Unfortunately this 'features matter most' attitude is endemic to the whole computer industry. Almost everyone ignores the 'non-functional requirements' such as reliability, security, usability, etc. A couple of examples:
- Microsoft Office beat the competition largely by adding features more quickly - since software reviews focus on what they can easily measure in a few days usage, which means features and ease of learning the new features (not long term usability), it tended to always win the reviews and gain market share until it was dominant.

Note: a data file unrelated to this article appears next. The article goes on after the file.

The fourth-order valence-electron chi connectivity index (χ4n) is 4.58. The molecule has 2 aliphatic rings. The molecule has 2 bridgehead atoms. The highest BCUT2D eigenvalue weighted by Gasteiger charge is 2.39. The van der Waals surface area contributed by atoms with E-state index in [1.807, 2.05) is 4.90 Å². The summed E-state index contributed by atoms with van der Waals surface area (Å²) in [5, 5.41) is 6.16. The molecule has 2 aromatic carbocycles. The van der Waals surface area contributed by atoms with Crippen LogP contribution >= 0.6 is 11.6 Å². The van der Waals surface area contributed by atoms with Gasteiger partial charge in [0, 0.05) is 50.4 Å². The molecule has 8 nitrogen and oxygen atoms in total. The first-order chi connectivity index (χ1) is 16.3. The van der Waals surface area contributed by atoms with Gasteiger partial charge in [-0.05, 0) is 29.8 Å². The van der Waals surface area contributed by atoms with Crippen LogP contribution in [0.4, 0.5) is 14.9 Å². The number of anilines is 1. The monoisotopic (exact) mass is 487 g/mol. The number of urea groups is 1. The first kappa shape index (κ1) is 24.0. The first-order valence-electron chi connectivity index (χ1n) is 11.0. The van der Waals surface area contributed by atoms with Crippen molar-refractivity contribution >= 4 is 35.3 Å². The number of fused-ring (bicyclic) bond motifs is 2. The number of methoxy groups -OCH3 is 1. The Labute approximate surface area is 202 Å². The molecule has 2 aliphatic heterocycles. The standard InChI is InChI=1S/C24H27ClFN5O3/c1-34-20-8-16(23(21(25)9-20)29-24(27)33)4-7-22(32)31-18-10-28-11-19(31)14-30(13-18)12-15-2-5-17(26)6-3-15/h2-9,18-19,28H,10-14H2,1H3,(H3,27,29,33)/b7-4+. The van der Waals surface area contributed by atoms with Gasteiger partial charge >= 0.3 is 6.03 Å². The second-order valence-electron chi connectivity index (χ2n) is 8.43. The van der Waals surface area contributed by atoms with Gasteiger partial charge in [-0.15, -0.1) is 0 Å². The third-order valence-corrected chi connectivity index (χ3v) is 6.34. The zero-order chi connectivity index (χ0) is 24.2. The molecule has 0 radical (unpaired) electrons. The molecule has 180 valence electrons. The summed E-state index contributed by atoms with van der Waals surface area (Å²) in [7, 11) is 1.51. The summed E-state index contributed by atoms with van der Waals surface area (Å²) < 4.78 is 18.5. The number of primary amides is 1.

- in the Ubuntu world, many people jump on the latest release even if they don't really need the new features - good thing for testing, but not so good if they simply need a reliable desktop system, for which the Ubuntu stable releases would be more appropriate.
- traditionally Windows had more features than Linux, but Linux was much more reliable and secure - however, most people chose Windows based on features. Linux is approaching feature parity for desktops so this is no longer so valid.
If it was common practice to quantitatively measure and review software based on these non-functionals, the world would be a different place, but it would also take a lot longer to review software...